The act was passed in pursuance of Vishakha guidelines given by Supreme court.
In the case Vishakha and others v. State of Rajasthan, 1997 the Supreme court
acknowledged the gravity of sexual harassment of working women and laid down
guidelines, making it mandatory for employers to prevent occurrence of such
India had already signed Convention on Elimination of all forms of
discrimination against women, (CEDAW) but had no domestic law in furtherance of
it. So,, this was to assimilate the international obligation in Indian legal
- The act extends to private as well as public places
- It covers schools as well as colleges.
- It do covers the transportation taken and places visited by employee
during the course of employment.
- The act also extents to the Army men, as decided by the Armed forces
In order to ensure the gender equality at workplaces this act came in force
moreover iit is very important to tap a vast source of human capital. The act
was also required to get rid of the hostile environment at workplaces. The act
was also required to protect fundamental rights under article 14 which talks
about equality before law, article 15 which says that there shall be no
discrimination on the basis of caste, creed, race, colour, sex, etc, article
19(1)(g) which gives a right to carry out any profession, it (the act) do
directs the state to provide just and human conditions at workplace under
article 42 of the constitution
Main Features Of The Act
The act provides us with the definition of sexual harassment, the definition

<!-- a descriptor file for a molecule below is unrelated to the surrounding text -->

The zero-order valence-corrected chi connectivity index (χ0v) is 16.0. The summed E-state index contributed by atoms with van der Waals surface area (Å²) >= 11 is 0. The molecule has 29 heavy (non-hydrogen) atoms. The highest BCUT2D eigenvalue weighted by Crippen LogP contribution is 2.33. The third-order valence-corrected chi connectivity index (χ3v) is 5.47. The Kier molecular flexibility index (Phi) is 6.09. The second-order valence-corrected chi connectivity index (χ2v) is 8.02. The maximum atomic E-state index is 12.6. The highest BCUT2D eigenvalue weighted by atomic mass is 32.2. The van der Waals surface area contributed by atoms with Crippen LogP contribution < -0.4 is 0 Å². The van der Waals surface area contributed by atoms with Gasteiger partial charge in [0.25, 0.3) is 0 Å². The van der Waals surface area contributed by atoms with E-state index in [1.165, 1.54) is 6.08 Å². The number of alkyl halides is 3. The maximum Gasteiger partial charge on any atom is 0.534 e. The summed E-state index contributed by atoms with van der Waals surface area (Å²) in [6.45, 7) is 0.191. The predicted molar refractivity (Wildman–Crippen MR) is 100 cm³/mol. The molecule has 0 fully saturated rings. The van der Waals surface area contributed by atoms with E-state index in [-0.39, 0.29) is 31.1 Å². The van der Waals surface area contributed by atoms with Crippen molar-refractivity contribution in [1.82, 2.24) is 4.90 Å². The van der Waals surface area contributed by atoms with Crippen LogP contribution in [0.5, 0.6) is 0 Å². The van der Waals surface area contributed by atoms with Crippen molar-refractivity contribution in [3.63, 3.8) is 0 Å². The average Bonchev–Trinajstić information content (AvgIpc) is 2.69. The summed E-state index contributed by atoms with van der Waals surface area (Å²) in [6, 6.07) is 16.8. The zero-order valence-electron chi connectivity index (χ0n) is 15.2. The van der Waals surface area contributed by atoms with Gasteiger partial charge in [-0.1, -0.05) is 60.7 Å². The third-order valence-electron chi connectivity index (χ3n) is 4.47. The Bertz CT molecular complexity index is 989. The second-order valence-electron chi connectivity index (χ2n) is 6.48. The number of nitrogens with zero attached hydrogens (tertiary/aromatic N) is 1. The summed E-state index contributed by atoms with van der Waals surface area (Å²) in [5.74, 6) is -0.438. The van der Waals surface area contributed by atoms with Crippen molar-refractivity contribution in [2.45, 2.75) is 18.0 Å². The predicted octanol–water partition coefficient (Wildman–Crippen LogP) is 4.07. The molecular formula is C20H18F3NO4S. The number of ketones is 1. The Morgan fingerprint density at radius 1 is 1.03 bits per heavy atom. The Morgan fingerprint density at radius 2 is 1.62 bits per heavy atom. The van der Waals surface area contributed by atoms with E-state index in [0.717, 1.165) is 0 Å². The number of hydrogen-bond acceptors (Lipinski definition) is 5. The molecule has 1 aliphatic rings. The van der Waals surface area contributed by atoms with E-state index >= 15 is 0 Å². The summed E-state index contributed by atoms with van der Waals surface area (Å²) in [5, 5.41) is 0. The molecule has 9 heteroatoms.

shall include: i) Any physical contact and advances ( ii) Any demand or request
for sexual favours, (iii) Showing pornographic content against the will of the
women (iv) making sexually coloured remarks. Any of the practises mentioned
would be considered as a sexual harassment act.
In the case "Vishaka vs. State of Rajasthan and Ors
." it was held by Supreme
Court that the sexual harassment of a woman at a workplace would be violative of
her fundamental rights of gender equality and right to life and liberty under
Articles 14, 15, 19 and 21 of the Indian Constitution. The court concluded that
such Act would be considered as a violation of women�s human rights.
Cases Laws Related To Sexual Harassment
- Shanta Kumar v. Council of Scientific and Industrial Research (CDIR) & Ors,
Delhi High Court ((2018) 156 FLR 719)
- K.P. Anil Rajagopal v. State of Kerela, Kerela High Court ((2018) 1 KLJ 106)
- Gaurav Jain v. Hindustan Latex Family Planning Promotion Trust and Ors. (2015
SCC OnLine Del 11026)
- Jaya Kodate v. Rashtrasant Tukdoji Maharaj Nagpur University (2014 SCC OnLine
- Shital Prasad Sharma v. State of Rajasthan and Ors. (2018 SCC OnLine Raj
- Sarita Verma v. New Delhi Municipal Corporation & Ors, (2016 LLR 785 (2))
- Ruchika Singh Chhabra v. Air France India and Anr. (2018 SCC Online Del 9340)
- Shital Prasad Sharma v. State of Rajasthan and Ors. (2018 SCC OnLine Raj 1676
Analysis And Interpretation
POSH Act is still at a budding stage, the above mentioned cases help us clarify
the laws related to the sexual harassment at workplace. Many of these cases do
help the Indian legal system who are required to investigate complaints.
Sexual harassment allegations in the workplace do risk of loss of employer's
reputation but also lead to legal troubles too. Sexual harassment at workplace
continues to remain one of the most sensitive issues that needs to be dealt with
immense care and sensitively. As said by the Bombay High Court, employers need
to be concerned with the safety of women at workplace rather than staging a
farce of compliance under the POSH Act.
Written By: Anirudh Gupta